The battery housing 10 also includes a threadably removable end plug 34 having its own longitudinally extending stem 38. End plug 34 also includes metal contact plate 36 connected on the inner end surface which engages against the positive (+) output terminal of battery 14 as shown. Contact plate 36 laterally extends to make electrical contact with one end 32 of a metal slide contact 28. Slide contact 28 is connected to switch 24 which is movable within main housing portion 12 in the direction of the arrow within a mating slot in main housing portion 12. Slide contact 28 includes a dimple or protrusion 30 which is in continual biased contact against contact portion 22. Thus, when slide contact 28 is in the position shown in solid lines, a completed circuit is made between the positive (+) output of battery 14 and contact 24. Likewise, when switch 26 is moved in the direction of the arrow, end 32 (in phantom) is disconnected from contact plate 36 and this electrical circuit is broken.
Stems 16 and 38 are sized so as to snugly slidably fit into the ends of transparent tube 58. One end of transparent tube 58 includes arcuate electrical contacts 54 and 56 which are sized so as to make electrical contact with contact terminals 20 and 24 on stem 16. Suitable lengths of flexible wire conduits 50 and 52 then extend along substantially the entire length of transparent tube 58. Each bulb socket 44 is electrically connected to the two wire conduits 50 and 52 by jumpers shown typically at 46 and 48.
By this arrangement, then, when the end of transparent tube 58 which carries contacts 54 and 56 is slidably engaged over stem 16, a completed electrical circuit is made between contacts 20 and 24 and all of the miniature bulbs 42 contained within and extending along the interior surface of transparent tube 58. Thus, even without the other end of transparent tube 58 being connected onto stem 38, the miniature lights 42 may be activated by the appropriate positioning of switch 26.
The present invention also provides for the quick and easy shortening in length of transparent tube 58 by severing or cutting therethrough along any desired transection point shown typically at either A or B. The end portion 60 of transparent tube 58 beyond transection line A is provided without miniature lights 42 or electrical conduits 50 and 52 contained therein to facilitate minor shortening. However, should more substantially shortening of transparent tube 40 be desired such as through transection line B, the miniature lights 42 and circuitry contained within the remaining major portion of transparent tube 58 are left fully intact and operable without additional wiring repair required because the entire circuitry is parallel or "lap" wired.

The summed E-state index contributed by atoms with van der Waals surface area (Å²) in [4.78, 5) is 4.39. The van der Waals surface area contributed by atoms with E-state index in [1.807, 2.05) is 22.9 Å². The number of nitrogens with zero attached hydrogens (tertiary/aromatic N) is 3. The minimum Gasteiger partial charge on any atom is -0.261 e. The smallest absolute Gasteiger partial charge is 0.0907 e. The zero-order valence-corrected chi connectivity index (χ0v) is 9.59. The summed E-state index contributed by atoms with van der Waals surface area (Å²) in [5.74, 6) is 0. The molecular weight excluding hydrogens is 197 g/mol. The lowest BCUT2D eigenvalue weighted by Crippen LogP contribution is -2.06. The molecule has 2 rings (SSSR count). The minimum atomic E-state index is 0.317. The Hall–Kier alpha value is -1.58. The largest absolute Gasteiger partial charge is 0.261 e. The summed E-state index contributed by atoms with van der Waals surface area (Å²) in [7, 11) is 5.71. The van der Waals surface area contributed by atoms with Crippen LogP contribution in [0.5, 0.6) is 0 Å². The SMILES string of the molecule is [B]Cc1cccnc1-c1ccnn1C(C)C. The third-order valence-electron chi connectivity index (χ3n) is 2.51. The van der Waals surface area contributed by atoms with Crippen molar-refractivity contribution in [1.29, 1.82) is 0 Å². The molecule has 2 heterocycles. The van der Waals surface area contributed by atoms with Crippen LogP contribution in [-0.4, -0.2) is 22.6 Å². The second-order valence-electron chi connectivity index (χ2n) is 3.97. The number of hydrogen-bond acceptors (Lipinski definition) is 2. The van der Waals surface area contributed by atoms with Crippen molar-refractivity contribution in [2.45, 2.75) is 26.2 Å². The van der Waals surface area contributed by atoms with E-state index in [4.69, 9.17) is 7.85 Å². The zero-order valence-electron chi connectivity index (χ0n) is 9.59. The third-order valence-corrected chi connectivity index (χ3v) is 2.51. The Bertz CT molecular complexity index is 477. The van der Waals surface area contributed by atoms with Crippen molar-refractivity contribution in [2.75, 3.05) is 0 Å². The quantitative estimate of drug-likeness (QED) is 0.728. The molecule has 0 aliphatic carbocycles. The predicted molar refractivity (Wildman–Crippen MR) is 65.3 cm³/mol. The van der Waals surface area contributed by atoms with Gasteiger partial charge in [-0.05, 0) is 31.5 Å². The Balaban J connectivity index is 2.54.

The present invention provides for an additional benefit in that the user may separately purchase tubular lighting assemblies 40 of various transparent colors and different colored miniature bulbs 42. Likewise, should one or more of the miniature bulbs 42 burn out, the tubular lighting assembly 40 may be easily replaced without the need for purchasing an additional battery housing 10.
Referring lastly to FIG. 4, an alternate embodiment of the invention is shown generally at numeral 70 and includes battery housing comprised of two housing halves 72 and 78 which are threadably engagable one to another by mating thread surfaces 72 and 80 to house a battery 84. Housing portion 72 includes an integral coaxial cylindrical stem 74, while housing portion 78 entraps and retains a coaxial cylindrical stem 76 which passes through hole 82 and is held in place by flanges 88 as shown.
Each stem 74 and 86 includes a specially formed electrical contact 100 and 92, respectively. These electrical contacts 100 and 92 each includes a large battery contact head 102 and 94, respectively, and have their main cylindrical shafts slidably engaged through longitudinal holes 76 and 90, respectively. Each electrical contact 100 and 92 is staked in position within holes 76 and 90, respectively by flattening their distal ends at 104 and 96, respectively.
Two flexible wire conduits 106 and 98 are soldered to the staked distal ends 104 and 96, respectively, and are paralleled wired within transparent, ribbed flexible tube 108 to a plurality of miniature lights similar to that previously described in FIG. 3. However, in this embodiment 70, each flexible conduit 106 and 98 needs only to extend to the last light at the opposite end within the flexible tube 108, the conduits 106 and 98 being parallel connected to each miniature light therealong.
This embodiment 70, as may be now appreciated, does not require a separate switch for energizing the miniature lights, but is rather activated whenever the housing halves 72 and 78 are screwed together sufficiently so that the terminals of battery 84 each make contact with enlarged contact heads 94 and 102. The embodiment 70 may alternately be constructed such that each housing half is essentially identical in length, except for the male/female threadable engagement and wherein both cylindrical stems are integrally formed similar to stem 74 with respect to housing portion 72.
While the instant invention has been shown and described herein in what are conceived to be the most practical and preferred embodiments, it is recognized that departures may be made therefrom within the scope of the invention, which is therefore not to be limited to the details disclosed herein, but is to be afforded the full scope of the claims so as to embrace any and all equivalent apparatus and articles.
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|U.S. Classification||119/859, 362/108|
|Oct 24, 1991||AS||Assignment|
Owner name: PENNOCK, JOSEPH F.,, FLORIDA
Free format text: ASSIGNMENT OF ASSIGNORS INTEREST.;ASSIGNOR:PENNOCK, KENNETH M.;REEL/FRAME:005901/0375
Effective date: 19911010
|Sep 28, 1993||CC||Certificate of correction|
|Apr 2, 1996||REMI||Maintenance fee reminder mailed|
|Aug 25, 1996||LAPS||Lapse for failure to pay maintenance fees|
|Nov 5, 1996||FP||Expired due to failure to pay maintenance fee|
Effective date: 19960828